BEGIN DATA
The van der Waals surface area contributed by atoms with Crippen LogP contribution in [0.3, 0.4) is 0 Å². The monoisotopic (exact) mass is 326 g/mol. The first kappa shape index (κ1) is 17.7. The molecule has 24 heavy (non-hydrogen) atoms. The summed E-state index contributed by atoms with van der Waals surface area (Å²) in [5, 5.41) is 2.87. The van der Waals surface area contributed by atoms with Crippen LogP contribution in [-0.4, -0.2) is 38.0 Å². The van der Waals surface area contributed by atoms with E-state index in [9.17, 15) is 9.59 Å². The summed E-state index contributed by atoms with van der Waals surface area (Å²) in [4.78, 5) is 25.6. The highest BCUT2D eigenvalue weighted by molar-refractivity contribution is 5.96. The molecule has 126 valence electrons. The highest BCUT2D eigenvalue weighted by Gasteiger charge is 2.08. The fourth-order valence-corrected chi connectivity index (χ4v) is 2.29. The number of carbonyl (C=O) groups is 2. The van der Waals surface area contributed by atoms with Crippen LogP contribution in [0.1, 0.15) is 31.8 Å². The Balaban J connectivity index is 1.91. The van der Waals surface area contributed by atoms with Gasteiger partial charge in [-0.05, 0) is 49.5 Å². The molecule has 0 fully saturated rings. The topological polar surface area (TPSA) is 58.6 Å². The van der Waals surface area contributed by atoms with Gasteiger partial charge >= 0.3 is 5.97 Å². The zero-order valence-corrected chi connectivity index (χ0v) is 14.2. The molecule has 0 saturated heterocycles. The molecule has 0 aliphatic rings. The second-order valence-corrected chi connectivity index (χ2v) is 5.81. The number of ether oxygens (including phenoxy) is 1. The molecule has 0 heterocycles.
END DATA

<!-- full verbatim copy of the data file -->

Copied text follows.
The van der Waals surface area contributed by atoms with Crippen LogP contribution in [0.3, 0.4) is 0 Å². The monoisotopic (exact) mass is 326 g/mol. The first kappa shape index (κ1) is 17.7. The molecule has 24 heavy (non-hydrogen) atoms. The summed E-state index contributed by atoms with van der Waals surface area (Å²) in [5, 5.41) is 2.87. The van der Waals surface area contributed by atoms with Crippen LogP contribution in [-0.4, -0.2) is 38.0 Å². The van der Waals surface area contributed by atoms with E-state index in [9.17, 15) is 9.59 Å². The summed E-state index contributed by atoms with van der Waals surface area (Å²) in [4.78, 5) is 25.6. The highest BCUT2D eigenvalue weighted by molar-refractivity contribution is 5.96. The molecule has 126 valence electrons. The highest BCUT2D eigenvalue weighted by Gasteiger charge is 2.08. The fourth-order valence-corrected chi connectivity index (χ4v) is 2.29. The number of carbonyl (C=O) groups is 2. The van der Waals surface area contributed by atoms with Crippen LogP contribution in [0.1, 0.15) is 31.8 Å². The Balaban J connectivity index is 1.91. The van der Waals surface area contributed by atoms with Gasteiger partial charge in [-0.05, 0) is 49.5 Å². The molecule has 0 fully saturated rings. The topological polar surface area (TPSA) is 58.6 Å². The van der Waals surface area contributed by atoms with Gasteiger partial charge >= 0.3 is 5.97 Å². The zero-order valence-corrected chi connectivity index (χ0v) is 14.2. The molecule has 0 saturated heterocycles. The molecule has 0 aliphatic rings. The second-order valence-corrected chi connectivity index (χ2v) is 5.81. The number of ether oxygens (including phenoxy) is 1. The molecule has 0 heterocycles.